United States: Make Cybersecurity Great Again? Cybersecurity Challenges — And Opportunities — For The Trump Administration

Last Updated: February 27 2017
Article by Erik L. Schulwolf

The Trump Administration has taken office at a time when cybersecurity has increasingly entered the public consciousness as a major challenge facing both the United States government and the business community.  Cyberattacks from both criminal and state actors have bedeviled businesses and roiled politics over the past year.  Against this backdrop, the administration has professed a strong commitment to cybersecurity, for instance designating former New York City Mayor Rudy Giuliani as a high-profile cybersecurity liaison to the private sector, and drafting an early Executive Order on cybersecurity in federal agencies.  However, the administration has remained characteristically reluctant to advance a concrete cybersecurity and data privacy agenda, remaining far vaguer on the issue than the prior Obama and Bush Administrations.  Immediate attention to cybersecurity has also seemingly been placed on hold as the Administration focuses on defending its Executive Orders on immigration and refugee policy both legally and politically.  There are thus relatively few early indications as to how the Trump Administration will approach the significant cybersecurity challenges that the government will need to address both in terms of protecting itself and regulating the private sector.

An immediate and crucial challenge, of course, is improving the cybersecurity infrastructure of the federal government itself and its ability to defend critical national infrastructure —  for instance in energy, telecommunications, and transportation.  In 2015, a high-profile attack on the Office of Personnel Management, believed to have been perpetrated by the Chinese government, resulted in the theft of vast amounts of background-check data and digital images of federal employee fingerprints.  Although this attack and other agency breaches "have highlighted some vulnerabilities that have been addressed, others remain outstanding," as former Department of Defense Director for Plans and Operations for Cyber Policy Michael Sulmeyer recently told Law360.  A report prepared by the Center for Strategic and International Studies (CSIS) has recommended making the protection of civilian agency networks one of the key elements of the Department of Homeland Security's (DHS') cyber mission.  This would include working with National Security Council, Office of Management and Budget, and General Services Administration and extending its success with the Continuous Diagnostics and Mitigation (CDM) program.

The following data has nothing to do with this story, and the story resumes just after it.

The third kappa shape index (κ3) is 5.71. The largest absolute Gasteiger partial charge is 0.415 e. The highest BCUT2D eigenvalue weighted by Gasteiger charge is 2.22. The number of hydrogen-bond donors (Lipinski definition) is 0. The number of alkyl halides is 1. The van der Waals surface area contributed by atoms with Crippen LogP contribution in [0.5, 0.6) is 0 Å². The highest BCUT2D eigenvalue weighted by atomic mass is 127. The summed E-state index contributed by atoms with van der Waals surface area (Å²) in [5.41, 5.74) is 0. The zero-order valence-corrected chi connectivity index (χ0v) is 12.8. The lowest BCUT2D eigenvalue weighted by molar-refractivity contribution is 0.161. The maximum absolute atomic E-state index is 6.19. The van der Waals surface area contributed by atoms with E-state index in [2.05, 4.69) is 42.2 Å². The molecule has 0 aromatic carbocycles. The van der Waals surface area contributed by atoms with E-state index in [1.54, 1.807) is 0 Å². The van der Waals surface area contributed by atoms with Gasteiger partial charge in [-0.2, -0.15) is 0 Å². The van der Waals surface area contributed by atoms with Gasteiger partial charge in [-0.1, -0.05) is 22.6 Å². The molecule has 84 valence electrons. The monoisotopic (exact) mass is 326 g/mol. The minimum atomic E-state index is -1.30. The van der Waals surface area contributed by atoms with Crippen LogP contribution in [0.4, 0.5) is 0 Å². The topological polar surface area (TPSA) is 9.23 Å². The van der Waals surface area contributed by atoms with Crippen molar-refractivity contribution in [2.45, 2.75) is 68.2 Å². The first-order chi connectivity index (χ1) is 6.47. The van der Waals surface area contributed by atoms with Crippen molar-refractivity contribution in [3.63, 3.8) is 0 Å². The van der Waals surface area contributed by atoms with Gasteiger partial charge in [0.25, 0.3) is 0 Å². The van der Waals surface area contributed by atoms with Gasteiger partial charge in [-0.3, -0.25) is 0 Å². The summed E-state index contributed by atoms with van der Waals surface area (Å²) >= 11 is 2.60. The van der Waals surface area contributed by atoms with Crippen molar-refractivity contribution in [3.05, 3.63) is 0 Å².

Indications are that the Trump Administration plans to begin addressing federal government cybersecurity issues in an early Executive Order.  This order, however, has seemingly been delayed due to the Administration's focus on its ongoing battle over immigration.  What is believed to be the most recent draft of the Order appears have changed considerably from more aggressive earlier drafts, promoting continuity with and improvement upon the cybersecurity initiatives of the Obama Administration.  It aligns with certain recommendations of the CSIS report, requiring agency heads to utilize the National Institute for Standards and Technology's (NIST's) Framework for Improving Critical Infrastructure Cybersecurity to manage agency cyber risk and instructing them to "show preference in their procurement for shared IT services to the extent permitted by law, including email, cloud, and cybersecurity services."  These indications of continuity are, however, called into question by the removal from his position of Cory Louie, the Chief Information Security Officer for the White House's Executive Office of the President, under somewhat unclear circumstances.  And of course, the veritable live-leaking of updated drafts of Executive Orders raises concerns about the ability of the new Administration itself to successfully implement needed cybersecurity improvements within the federal government.